When you think about coffee in beer, the first thing that usually comes to mind is a coffee stout or coffee porter. Dark beer and dark coffee seems to be the most common combination. However, coffee in beer is not restricted to dark, malty beers. Recently brewers have been experimenting with adding coffee to IPAs, cream ales, and even Kolsch.
Adding coffee to your beer may sound easy - just put some in the secondary or when you bottle. However, like malts and hops, coffee beans vary drastically by how they are roasted, ground and brewed.
Not All Coffee Is Created Equal
Roasted coffee is usually categorized as light or dark roast. Some may be single origin, others may be from several origins. Where the beans come from and how they are roasted is the first consideration for adding coffee to your brew.
These beans originate from the same geographical region, and sometimes even from the same farm. Each origin is generally associated with a particular taste profile.
Light roasted coffee beans retain much of the origin flavours and generally have a multilayered taste profile. Because these beans are roasted for a shorter time than dark roast they generally have a lighter taste.
Dark roasted coffee beans tend to take on deeper flavours from the roasting process, having their origin flavours mostly removed. Dark roasted coffees are richer and full bodied and are oilier than light roasted. These coffees are generally described as having a "chocolate" or "bittersweet" taste.
Beans or Brewed?
Once you've determined which flavour profile (light, dark or single origin) you'd like to add to your beer, the next step is deciding which form of coffee you'll use during the brewing process. There are several options, each of which have advantages and disadvantages when it comes to adding coffee to your beer.
Using whole beans allows you to control the extraction rate. Ground or brewed coffee will impart its flavour in your beer fairly quickly (within minutes), but whole beans allow for a slower process (12 - 24 hours). Whole beans also have the advantage of floating in your fermenter, unlike grounds that will fall to the bottom. This makes it easier for you to rack your beer without them getting stuck in the process. Some brewers will soak whole beans in hot water or alcohol to begin the extraction process (much like you would with vanilla beans), but it's not necessary.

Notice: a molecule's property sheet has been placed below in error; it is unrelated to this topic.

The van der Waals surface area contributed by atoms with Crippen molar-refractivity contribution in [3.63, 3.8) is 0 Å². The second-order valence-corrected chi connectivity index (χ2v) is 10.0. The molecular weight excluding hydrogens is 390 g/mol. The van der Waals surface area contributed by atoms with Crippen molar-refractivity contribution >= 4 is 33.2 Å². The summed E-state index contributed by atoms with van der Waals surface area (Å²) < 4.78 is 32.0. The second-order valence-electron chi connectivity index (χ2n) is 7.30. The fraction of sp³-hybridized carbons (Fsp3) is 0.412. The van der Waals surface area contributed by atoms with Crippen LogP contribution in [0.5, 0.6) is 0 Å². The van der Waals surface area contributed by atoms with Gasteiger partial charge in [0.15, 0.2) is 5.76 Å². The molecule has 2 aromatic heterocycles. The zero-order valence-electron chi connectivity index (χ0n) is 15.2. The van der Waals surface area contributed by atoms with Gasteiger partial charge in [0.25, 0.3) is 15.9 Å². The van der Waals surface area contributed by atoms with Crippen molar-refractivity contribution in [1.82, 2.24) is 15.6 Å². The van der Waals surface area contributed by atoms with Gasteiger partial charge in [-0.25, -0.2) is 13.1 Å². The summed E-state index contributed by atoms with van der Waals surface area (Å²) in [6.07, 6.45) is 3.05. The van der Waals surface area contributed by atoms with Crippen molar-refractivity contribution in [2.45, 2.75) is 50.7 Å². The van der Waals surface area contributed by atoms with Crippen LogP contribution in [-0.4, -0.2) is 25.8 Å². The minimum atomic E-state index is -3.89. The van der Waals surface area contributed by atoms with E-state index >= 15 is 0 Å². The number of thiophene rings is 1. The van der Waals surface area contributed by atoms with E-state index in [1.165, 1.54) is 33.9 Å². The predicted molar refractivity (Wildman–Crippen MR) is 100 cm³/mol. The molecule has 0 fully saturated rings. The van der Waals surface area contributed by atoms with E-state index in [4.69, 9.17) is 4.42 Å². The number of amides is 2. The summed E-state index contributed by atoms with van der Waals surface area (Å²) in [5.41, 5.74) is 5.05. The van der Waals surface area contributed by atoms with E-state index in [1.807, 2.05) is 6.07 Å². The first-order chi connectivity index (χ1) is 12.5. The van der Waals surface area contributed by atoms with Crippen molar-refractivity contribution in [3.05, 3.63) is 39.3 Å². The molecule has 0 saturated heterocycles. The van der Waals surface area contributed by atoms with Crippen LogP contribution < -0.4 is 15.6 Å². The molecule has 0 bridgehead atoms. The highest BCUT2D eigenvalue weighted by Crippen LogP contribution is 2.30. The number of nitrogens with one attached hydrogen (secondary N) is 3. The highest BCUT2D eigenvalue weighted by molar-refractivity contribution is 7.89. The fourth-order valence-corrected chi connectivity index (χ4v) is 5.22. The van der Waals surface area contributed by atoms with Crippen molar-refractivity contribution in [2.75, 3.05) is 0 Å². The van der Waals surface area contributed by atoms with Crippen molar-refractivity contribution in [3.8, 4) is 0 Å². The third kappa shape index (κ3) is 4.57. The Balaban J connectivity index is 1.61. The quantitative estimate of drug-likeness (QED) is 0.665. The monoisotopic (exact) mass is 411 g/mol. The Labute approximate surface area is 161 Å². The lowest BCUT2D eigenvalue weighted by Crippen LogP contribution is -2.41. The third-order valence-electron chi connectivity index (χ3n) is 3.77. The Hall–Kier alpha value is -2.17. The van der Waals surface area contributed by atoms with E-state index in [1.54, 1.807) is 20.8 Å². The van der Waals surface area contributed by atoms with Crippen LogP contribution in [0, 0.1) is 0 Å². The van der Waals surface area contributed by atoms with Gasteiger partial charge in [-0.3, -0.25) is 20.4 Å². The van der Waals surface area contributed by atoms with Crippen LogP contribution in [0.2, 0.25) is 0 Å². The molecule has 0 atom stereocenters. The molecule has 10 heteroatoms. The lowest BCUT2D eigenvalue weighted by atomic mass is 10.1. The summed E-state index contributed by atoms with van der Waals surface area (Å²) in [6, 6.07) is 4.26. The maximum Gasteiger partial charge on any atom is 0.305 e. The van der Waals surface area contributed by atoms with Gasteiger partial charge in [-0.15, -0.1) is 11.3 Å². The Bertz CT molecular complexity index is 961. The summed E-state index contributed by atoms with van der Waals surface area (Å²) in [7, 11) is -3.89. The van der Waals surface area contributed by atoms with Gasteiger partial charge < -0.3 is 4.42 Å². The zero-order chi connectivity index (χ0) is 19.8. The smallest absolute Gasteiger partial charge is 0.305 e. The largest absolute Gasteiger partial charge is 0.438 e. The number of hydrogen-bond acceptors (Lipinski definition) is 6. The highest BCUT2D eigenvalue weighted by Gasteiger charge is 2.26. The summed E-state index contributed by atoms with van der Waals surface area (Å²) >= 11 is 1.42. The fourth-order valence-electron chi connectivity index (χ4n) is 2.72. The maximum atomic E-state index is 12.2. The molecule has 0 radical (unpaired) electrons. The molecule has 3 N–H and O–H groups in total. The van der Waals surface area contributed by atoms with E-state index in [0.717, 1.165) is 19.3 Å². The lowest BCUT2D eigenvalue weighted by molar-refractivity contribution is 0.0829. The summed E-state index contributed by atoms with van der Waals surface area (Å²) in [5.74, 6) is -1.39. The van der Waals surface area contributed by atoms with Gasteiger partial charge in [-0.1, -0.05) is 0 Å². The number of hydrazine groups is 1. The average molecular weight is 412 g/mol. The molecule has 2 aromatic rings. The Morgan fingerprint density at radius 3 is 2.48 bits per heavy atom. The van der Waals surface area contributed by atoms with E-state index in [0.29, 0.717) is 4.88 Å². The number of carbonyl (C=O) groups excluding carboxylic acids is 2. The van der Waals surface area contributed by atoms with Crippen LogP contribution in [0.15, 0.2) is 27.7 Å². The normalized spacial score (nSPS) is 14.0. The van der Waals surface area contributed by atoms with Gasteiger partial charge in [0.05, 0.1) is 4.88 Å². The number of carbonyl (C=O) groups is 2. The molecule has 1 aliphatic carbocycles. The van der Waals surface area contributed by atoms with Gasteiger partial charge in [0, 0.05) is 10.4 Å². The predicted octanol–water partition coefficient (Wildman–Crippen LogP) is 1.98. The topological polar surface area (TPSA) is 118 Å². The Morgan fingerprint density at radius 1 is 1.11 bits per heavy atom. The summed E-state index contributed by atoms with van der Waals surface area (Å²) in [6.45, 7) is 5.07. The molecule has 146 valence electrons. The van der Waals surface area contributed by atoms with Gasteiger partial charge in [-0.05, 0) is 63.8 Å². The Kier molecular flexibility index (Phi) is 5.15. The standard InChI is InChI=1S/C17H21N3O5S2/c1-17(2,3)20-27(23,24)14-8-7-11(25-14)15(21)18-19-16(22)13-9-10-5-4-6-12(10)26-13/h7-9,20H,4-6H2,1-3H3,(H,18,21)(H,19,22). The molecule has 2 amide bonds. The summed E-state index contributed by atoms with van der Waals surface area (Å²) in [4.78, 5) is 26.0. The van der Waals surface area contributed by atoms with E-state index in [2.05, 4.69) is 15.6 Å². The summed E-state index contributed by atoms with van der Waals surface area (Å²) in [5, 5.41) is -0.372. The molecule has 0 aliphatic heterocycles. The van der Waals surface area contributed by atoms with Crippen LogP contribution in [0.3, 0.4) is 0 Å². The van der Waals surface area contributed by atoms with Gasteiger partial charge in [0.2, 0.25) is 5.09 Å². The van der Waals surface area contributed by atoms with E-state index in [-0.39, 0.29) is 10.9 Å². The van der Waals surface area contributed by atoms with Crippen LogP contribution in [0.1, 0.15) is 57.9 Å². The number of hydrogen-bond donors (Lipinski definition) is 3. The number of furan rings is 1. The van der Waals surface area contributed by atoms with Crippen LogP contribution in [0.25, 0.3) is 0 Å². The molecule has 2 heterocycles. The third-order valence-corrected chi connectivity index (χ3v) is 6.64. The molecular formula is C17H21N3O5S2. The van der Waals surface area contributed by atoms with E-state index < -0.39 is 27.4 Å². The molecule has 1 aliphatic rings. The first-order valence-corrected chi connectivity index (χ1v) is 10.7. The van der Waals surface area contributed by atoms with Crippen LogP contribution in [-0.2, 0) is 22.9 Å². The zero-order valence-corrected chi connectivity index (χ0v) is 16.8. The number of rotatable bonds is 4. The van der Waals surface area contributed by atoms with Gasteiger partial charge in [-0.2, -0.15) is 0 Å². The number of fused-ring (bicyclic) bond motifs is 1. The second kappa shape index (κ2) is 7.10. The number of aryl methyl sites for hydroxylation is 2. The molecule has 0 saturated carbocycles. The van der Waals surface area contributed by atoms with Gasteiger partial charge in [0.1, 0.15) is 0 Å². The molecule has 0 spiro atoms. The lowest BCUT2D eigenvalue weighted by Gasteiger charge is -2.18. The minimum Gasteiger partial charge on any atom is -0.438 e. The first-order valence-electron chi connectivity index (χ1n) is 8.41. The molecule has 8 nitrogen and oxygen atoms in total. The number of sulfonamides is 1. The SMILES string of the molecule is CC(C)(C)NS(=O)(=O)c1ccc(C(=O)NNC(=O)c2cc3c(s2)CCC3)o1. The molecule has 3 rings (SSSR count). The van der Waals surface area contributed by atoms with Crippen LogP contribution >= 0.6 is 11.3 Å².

Ground beans are best used when they are coarsely ground, about the same grind you would use for a French press. Ground coffee doesn't take very long to impart its flavours and aroma in your brew - they can be added for as little as 10 minutes, or up to 2 days depending on when you're adding them.
Cold brew is one of the preferred methods of adding coffee to beer. Making cold brew requires some preparation (12 - 24 hours is the minimum time to prepare cold brew). One disadvantage to using cold brew, aside from the preparation required, is unlike whole or ground beans, cold brew coffee will add to the volume of your beer (approx. 16 oz per 5 gallon batch).
Coffee extract is a relatively easy way to add coffee flavour and aroma to your beer. These extracts are usually made from water, coffee and alcohol. While coffee traditionalists will stay away from extracts, if you're in a pinch or don't want to deal with beans, grinds or cold brew, a small amount of extract will do the trick.
To Boil Or Not To Boil?
Once you've chosen the type and form of coffee to add to your brew, the next thing to consider is when to add coffee to your brew. You can add coffee during any point in the brewing process, from the boil to kegging, but knowing how the coffee reacts in each step will help you determine what is best for your style of beer.
It is not recommended that you add coffee in any form during the boil. Boiling temperature is bad for coffee beans and will result in a bitter and acidic taste. If you want to add your coffee to the boil, it's best to add whole or coarsely ground beans in a hop bag at flame out.
Primary or Secondary
Adding coffee to your primary or secondary will provide a much more robust coffee flavour and aroma than adding it to the boil. The best form of coffee for this method is adding coffee grinds. This will help mimic a cold brew process. When using this method, be careful to make sure you don't rack the grinds out of the carboy (use a filter at the end of your racking tube, or put the grinds in a cheesecloth).
The most popular way of adding coffee to beers is during bottling or kegging - this gives you the most pronounced and freshest coffee flavours and aroma. Use cold brew, French press or regular brewed coffee for this method and your brew will lock in those wonderful coffee flavours and aroma as it conditions and ages.
Try These Brews With Coffee
Feeling extra experimental? Give it a go with a hoppy brew!